A new, automated transplanting technology will be used at several Ontario vegetable farms with the goal of improving planting efficiency during the short, but very busy planting season.
Kent County’s Bercab Farms, working with Jennen Bros Inc. and Sydenham Farms, has been approved for funding through the Canadian Agricultural Partnership to trial a vegetable transplanting machine in Ontario called ‘Agriplanter.’
Coming to North America for the first time, the European-made, tractor-pulled row transplanter helps automate the planting process. It’s already being used by commercial vegetable farmers in Italy, Spain, Portugal, France, Belgium and the Netherlands.
The Agriplanter is expected to reduce labour needs by 70 per cent compared with the current planting method, and increase planted acres per hour by 20 per cent. Additional cost savings should be seen in fuel and equipment hours per acre. It’s also expected to seed more accurately, giving the plants a better start, and ultimately, better yields.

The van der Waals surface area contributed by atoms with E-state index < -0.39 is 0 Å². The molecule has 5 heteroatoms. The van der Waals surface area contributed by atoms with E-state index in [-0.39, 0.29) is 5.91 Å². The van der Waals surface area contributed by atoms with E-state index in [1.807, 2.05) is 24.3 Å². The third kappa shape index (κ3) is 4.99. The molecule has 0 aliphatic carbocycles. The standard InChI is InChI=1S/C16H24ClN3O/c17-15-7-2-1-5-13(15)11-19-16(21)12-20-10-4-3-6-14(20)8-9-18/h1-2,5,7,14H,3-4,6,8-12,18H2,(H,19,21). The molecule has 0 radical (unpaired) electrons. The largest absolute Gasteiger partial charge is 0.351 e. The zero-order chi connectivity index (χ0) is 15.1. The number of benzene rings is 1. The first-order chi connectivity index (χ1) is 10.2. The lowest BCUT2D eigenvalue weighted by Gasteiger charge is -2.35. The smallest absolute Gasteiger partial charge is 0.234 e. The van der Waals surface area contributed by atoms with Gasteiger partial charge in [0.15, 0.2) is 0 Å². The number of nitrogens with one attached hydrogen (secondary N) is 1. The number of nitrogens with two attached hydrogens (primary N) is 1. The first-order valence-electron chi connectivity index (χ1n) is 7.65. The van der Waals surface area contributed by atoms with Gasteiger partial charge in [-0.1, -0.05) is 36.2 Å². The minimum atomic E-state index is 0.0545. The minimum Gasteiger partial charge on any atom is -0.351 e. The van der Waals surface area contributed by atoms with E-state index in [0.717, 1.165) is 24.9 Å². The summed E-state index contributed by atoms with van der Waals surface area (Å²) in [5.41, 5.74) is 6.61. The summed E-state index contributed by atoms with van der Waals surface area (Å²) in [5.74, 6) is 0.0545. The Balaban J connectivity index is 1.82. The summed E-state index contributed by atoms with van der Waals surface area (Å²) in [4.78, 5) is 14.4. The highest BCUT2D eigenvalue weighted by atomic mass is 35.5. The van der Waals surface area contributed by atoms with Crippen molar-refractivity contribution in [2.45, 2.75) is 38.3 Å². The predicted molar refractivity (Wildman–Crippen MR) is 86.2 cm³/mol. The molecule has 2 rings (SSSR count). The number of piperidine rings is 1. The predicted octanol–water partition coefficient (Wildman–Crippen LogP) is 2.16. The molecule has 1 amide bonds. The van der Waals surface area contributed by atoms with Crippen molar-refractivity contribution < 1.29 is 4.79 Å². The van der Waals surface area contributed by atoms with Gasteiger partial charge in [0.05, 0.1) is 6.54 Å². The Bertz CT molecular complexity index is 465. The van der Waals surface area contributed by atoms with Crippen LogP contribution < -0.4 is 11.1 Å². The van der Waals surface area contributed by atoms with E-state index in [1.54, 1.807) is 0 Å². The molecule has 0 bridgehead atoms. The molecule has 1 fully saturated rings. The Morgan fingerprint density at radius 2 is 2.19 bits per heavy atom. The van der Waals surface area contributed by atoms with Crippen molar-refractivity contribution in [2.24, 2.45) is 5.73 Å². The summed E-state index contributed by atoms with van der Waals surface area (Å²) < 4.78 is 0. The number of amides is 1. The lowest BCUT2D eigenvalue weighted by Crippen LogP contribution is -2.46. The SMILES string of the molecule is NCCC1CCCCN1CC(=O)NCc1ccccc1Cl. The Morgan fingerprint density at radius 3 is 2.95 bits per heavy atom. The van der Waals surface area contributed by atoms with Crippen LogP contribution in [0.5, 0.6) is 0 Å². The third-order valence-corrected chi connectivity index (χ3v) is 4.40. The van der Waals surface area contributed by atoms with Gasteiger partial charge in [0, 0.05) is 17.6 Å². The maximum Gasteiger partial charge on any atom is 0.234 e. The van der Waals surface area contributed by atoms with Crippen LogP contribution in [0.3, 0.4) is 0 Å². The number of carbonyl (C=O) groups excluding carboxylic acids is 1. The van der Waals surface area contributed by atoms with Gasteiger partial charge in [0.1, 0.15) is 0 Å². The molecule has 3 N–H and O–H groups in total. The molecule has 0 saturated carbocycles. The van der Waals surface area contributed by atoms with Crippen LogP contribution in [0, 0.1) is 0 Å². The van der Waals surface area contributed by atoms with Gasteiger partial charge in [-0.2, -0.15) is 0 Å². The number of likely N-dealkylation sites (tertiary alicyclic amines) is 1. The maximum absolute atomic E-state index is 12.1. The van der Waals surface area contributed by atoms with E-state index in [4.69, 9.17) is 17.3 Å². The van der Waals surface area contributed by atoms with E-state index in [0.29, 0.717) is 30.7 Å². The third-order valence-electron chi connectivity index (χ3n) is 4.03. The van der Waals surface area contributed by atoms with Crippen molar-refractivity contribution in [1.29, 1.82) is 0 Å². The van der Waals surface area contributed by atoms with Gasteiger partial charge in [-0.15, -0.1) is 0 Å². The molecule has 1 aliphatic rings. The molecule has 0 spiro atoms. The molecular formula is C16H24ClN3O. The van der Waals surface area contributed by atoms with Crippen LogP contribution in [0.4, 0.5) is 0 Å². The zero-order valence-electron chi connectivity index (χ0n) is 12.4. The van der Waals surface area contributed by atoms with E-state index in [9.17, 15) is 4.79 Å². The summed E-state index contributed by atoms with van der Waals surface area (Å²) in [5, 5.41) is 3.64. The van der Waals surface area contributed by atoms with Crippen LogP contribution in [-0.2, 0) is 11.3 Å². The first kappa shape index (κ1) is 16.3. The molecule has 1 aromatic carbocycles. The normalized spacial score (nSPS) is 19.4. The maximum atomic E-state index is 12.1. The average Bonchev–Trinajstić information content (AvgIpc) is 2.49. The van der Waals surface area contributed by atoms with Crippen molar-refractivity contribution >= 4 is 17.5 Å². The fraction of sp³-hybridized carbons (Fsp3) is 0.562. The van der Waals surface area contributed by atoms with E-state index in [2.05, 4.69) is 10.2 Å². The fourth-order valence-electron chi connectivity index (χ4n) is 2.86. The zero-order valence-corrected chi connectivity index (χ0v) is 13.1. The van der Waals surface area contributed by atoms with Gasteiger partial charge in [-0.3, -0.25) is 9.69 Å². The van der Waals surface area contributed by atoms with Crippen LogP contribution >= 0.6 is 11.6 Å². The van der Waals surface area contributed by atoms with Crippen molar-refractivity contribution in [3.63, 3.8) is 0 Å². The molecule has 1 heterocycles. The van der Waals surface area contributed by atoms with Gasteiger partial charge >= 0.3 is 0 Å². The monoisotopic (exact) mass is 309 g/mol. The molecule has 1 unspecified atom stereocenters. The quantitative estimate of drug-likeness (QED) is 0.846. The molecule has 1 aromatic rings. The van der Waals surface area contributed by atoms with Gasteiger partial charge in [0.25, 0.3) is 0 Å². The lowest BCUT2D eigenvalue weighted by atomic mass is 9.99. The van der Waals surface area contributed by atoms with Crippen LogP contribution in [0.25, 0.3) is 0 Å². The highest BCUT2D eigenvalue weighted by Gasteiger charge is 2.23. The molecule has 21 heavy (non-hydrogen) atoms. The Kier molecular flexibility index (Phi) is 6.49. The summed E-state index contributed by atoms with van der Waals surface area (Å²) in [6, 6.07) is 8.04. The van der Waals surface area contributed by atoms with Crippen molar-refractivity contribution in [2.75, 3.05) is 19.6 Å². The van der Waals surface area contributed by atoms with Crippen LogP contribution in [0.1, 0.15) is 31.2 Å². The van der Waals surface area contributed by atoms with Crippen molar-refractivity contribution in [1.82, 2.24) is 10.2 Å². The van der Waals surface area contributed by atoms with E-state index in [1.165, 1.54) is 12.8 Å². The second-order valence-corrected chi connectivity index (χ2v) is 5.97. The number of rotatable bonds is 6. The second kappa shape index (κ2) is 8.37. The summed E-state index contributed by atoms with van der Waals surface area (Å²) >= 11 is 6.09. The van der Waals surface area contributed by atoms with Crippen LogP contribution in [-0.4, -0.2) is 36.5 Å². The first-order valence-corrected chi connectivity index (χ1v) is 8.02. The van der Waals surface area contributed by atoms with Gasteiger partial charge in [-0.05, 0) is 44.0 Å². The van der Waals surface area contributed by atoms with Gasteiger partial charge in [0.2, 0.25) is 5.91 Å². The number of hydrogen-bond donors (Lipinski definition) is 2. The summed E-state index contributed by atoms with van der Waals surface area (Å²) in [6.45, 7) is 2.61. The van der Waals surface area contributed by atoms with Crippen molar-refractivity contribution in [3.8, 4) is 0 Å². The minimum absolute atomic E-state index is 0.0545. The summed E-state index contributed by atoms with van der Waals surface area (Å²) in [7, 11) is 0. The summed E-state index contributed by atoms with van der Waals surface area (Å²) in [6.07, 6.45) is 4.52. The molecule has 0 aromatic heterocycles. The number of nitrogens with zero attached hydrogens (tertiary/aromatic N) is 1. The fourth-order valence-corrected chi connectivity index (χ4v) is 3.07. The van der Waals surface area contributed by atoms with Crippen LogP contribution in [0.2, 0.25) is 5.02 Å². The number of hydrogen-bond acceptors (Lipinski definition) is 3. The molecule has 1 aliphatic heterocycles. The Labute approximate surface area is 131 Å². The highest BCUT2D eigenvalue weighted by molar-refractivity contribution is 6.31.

North American vegetable plant plugs are half the size of those in Europe. Sydenham Farms has taken the lead on the design and templating work to modify the size of standard seedling trays used by Ontario vegetable growers so they can be used on the new European machine.
Trials are underway at both Bercab Farms and nearby vegetable producer Jennen Bros using cauliflower, pepper, onion and tomato plants, with the goal of having the system fully operational by spring 2019.
“The funding we will receive for this project (up to $119,540) is highly important to our collaboration. We wouldn’t have entered into this project without it, as it would have been an expensive burden on the three farms, particularly if it wasn’t successful,” says Rob deNijs, vice president of Bercab Farms. He adds that a field day will be hosted once the system is working to showcase the technology to others.
Source: Canadian Agricultural Partnership Feb. 11, 2019 news release